Imaging movement of malaria parasites during transmission by Anopheles mosquitoes

Authors

  • Friedrich Frischknecht,

    Corresponding author
    1. Unité de Biologie et Génétique du Paludisme, Institut Pasteur, 25 Rue du Dr Roux, 75015 Paris, France.
    2. Grand Programme Horizontal Anopheles, Institut Pasteur, 25 Rue du Dr Roux, 75015 Paris, France.
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  • Patricia Baldacci,

    1. Unité de Biologie et Génétique du Paludisme, Institut Pasteur, 25 Rue du Dr Roux, 75015 Paris, France.
    2. Grand Programme Horizontal Anopheles, Institut Pasteur, 25 Rue du Dr Roux, 75015 Paris, France.
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    • These authors contributed equally to this work.

  • Béatrice Martin,

    1. Unité de Biologie et Génétique du Paludisme, Institut Pasteur, 25 Rue du Dr Roux, 75015 Paris, France.
    2. Grand Programme Horizontal Anopheles, Institut Pasteur, 25 Rue du Dr Roux, 75015 Paris, France.
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    • These authors contributed equally to this work.

  • Christophe Zimmer,

    1. Unité d’Analyse d’Images Quantitative, Institut Pasteur, 25 Rue du Dr Roux, 75015 Paris, France.
    2. Grand Programme Horizontal Anopheles, Institut Pasteur, 25 Rue du Dr Roux, 75015 Paris, France.
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    • These authors contributed equally to this work.

  • Sabine Thiberge,

    1. Unité de Biologie et Génétique du Paludisme, Institut Pasteur, 25 Rue du Dr Roux, 75015 Paris, France.
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  • Jean-Christophe Olivo-Marin,

    1. Unité d’Analyse d’Images Quantitative, Institut Pasteur, 25 Rue du Dr Roux, 75015 Paris, France.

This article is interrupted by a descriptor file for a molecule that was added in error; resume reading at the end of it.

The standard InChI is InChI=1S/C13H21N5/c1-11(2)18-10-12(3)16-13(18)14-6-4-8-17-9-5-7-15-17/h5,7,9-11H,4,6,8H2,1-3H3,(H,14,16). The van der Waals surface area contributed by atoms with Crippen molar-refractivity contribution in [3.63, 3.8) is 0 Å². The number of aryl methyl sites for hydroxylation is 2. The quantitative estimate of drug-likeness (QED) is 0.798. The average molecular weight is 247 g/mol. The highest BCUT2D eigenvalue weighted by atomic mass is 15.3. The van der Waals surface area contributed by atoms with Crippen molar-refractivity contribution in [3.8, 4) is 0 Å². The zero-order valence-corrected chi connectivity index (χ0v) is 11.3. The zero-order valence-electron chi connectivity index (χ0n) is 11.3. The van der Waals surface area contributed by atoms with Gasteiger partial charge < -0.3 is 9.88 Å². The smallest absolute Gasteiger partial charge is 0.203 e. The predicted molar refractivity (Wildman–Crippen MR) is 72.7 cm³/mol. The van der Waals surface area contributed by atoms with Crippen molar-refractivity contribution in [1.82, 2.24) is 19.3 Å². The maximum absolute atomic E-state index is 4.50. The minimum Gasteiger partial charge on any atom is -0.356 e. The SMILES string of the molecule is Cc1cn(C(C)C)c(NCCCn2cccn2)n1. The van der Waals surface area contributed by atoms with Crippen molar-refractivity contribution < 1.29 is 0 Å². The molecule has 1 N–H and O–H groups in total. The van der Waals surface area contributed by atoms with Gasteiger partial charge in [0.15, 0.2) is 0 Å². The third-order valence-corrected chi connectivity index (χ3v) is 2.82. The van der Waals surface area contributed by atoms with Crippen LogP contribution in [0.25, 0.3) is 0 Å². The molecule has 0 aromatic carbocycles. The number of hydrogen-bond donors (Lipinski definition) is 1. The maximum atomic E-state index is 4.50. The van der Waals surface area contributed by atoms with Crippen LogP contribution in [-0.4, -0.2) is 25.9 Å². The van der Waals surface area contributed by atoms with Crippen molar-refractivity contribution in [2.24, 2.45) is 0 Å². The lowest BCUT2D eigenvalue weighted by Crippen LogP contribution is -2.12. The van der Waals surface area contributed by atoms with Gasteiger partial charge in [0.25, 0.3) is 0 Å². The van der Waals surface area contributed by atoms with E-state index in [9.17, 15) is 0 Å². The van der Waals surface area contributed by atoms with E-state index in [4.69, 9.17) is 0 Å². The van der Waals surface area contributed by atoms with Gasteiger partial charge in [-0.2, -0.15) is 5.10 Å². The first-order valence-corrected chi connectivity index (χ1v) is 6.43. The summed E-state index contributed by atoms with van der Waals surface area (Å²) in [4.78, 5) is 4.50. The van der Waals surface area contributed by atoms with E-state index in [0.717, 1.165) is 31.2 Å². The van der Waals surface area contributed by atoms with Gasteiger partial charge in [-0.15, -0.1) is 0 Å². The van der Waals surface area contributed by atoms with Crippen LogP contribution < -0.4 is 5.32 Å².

2. Grand Programme Horizontal Anopheles, Institut Pasteur, 25 Rue du Dr Roux, 75015 Paris, France.
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  • Spencer L. Shorte,

    1. Plate-Forme d’Imagerie Dynamique, Institut Pasteur, 25 Rue du Dr Roux, 75015 Paris, France.
    2. Grand Programme Horizontal Anopheles, Institut Pasteur, 25 Rue du Dr Roux, 75015 Paris, France.
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  • Robert Ménard

    Corresponding author
    1. Unité de Biologie et Génétique du Paludisme, Institut Pasteur, 25 Rue du Dr Roux, 75015 Paris, France.
    2. Grand Programme Horizontal Anopheles, Institut Pasteur, 25 Rue du Dr Roux, 75015 Paris, France.
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E-mail freddy@pasteur.fr or rmenard@pasteur.fr; Tel. (+33) 1 44389580; Fax (+33) 1 40613089.

Summary

Malaria is contracted when Plasmodium sporozoites are inoculated into the vertebrate host during the blood meal of a mosquito. In infected mosquitoes, sporozoites are present in large numbers in the secretory cavities of the salivary glands at the most distal site of the salivary system. However, how sporozoites move through the salivary system of the mosquito, both in resting and feeding mosquitoes, is unknown. Here, we observed fluorescent Plasmodium berghei sporozoites within live Anopheles stephensi mosquitoes and their salivary glands and ducts. We show that sporozoites move in the mosquito by gliding, a type of motility associated with their capacity to invade host cells. Unlike in vitro, sporozoite gliding inside salivary cavities and ducts is modulated in speed and motion pattern. Imaging of sporozoite discharge through the proboscis of salivating mosquitoes indicates that sporozoites need to locomote from cavities into ducts to be ejected and that their progression inside ducts favours their early ejection. These observations suggest that sporozoite gliding allows not only for cell invasion but also for parasite locomotion in host tissues, and that it may control parasite transmission.

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